Suspects in connection with CW thefts caught


Linda Dillman
Staff Writer

A rash of vehicle break-ins in Canal Winchester earlier this year is a reminder that crime can happen at any time.

On Jan. 16, the Fairfield County deputies received nearly a dozen calls of car windows smashed and personal items stolen out of vehicles.

“After several calls in the same area, we realized someone had been out overnight,” said Sgt. Marian DeVault. “We got 11 calls. Some didn’t even realize their car had been gone through if they leave it unlocked or didn’t notice anything missing.”

Gone were DVD’s, a laptop, textbooks, book bag, iPods, purse, wallet, tires/rims and hand tools.
“The areas hit were Ashbrooke, Westchester, Rossmore, Thrush Drive, Jenkins and Walnut,” said DeVault.

DeVault said suspects typically park and walk through neighborhoods in the dark, looking in cars, trying door handles and breaking windows. They dress in dark clothing to blend in and hide with no one seeing them. If items are large, thieves may stage them and come back to pick them up with their car.

While break-ins sometimes go unresolved, the suspects’ alleged January activity was quickly discovered.

“The three subjects went back to an apartment in Circleville. They made so much noise unloading between 3 a.m. and 4 a.m. that someone called the police,” said DeVault. “Once the police arrived, they found a lot of the items. There were a couple of envelopes with addresses and names that led them to call us. We sent detectives over with most of our reports and they were able to identify the items. Some people didn’t know their things were missing.”

The suspects were known to local law enforcement and had prior histories of theft. None of them had regular jobs.

“This was their job,” said DeVault. “They would go out and break into cars, then pawn, sell or trade the items.”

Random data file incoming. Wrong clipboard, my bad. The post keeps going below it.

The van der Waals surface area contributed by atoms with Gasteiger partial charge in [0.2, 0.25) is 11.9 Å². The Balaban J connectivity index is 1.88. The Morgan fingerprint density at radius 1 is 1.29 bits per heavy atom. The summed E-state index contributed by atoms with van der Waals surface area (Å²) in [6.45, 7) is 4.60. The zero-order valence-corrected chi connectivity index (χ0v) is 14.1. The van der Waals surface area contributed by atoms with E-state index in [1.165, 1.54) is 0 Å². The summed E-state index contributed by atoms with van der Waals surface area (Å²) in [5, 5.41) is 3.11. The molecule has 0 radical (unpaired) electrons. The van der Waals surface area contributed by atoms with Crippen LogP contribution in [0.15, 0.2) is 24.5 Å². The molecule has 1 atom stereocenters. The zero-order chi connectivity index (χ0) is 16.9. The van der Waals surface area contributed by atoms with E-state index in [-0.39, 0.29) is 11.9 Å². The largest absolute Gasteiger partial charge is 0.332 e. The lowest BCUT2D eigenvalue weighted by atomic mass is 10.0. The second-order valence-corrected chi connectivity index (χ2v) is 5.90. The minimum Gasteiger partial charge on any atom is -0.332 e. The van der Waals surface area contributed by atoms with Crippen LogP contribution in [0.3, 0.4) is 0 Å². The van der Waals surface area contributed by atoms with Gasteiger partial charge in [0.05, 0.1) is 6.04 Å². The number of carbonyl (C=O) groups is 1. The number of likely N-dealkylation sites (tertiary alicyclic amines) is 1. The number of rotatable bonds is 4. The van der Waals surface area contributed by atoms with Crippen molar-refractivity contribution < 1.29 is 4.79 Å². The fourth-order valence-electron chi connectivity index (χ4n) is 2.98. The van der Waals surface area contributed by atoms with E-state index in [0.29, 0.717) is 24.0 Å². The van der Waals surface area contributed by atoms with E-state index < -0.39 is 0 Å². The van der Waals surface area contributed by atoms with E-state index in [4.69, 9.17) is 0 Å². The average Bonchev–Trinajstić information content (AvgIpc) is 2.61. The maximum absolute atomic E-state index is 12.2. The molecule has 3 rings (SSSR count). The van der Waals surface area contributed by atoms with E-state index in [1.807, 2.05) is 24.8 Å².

With warmer weather, the opportunity for criminal activity grows and DeVault advises citizens to not leave any valuables in their car, regardless if the vehicle is parked in a driveway, garage or lot. Theft is a crime of opportunity and criminals go car to car looking for unsecured items.

“If a garage is left open, they will take things from there, also” said DeVault. “Tools, tires, power tools, also the garage door opener. Usually people leave the door to the house unlocked from the garage. I have had criminals go in and take from the kitchen jars of coins, wallets and purses on the counter, keys to vehicles, etc. It’s scary to think that someone is in your house while you are sleeping.”

Canal Winchester resident Cindi Lynch said thieves visited her neighborhood in the past.

“We have had small crimes, items taken off porches in the Mound Street and on Columbus Street area, change taken out of cars and broken windshields,” said Lynch. “One neighbor had a camera on his home and was able to identify the person that broke into their car and the person was arrested. Squatters were in a home in Canal Cove that was suspected of many of the thefts. Many neighbors pulled together to encourage the individuals to leave, which the squatters did within a few days.”

Lynch said a daytime break-in prompted neighbors to take steps towards a safer community. She said neighbors are locking all of their doors and many are installing wireless security systems and cameras on the outside of their homes. Residents are in the process of establishing a Blockwatch program.

“These are preliminary discussions and we will need to discuss more with the local police,” said Lynch. “Our area will consist of Columbus Street and Waterloo Street East of High Street towards the Fairfield County line. We are planning block walks throughout the day until a formal process is put in place. I would encourage everyone to organize for their block.”

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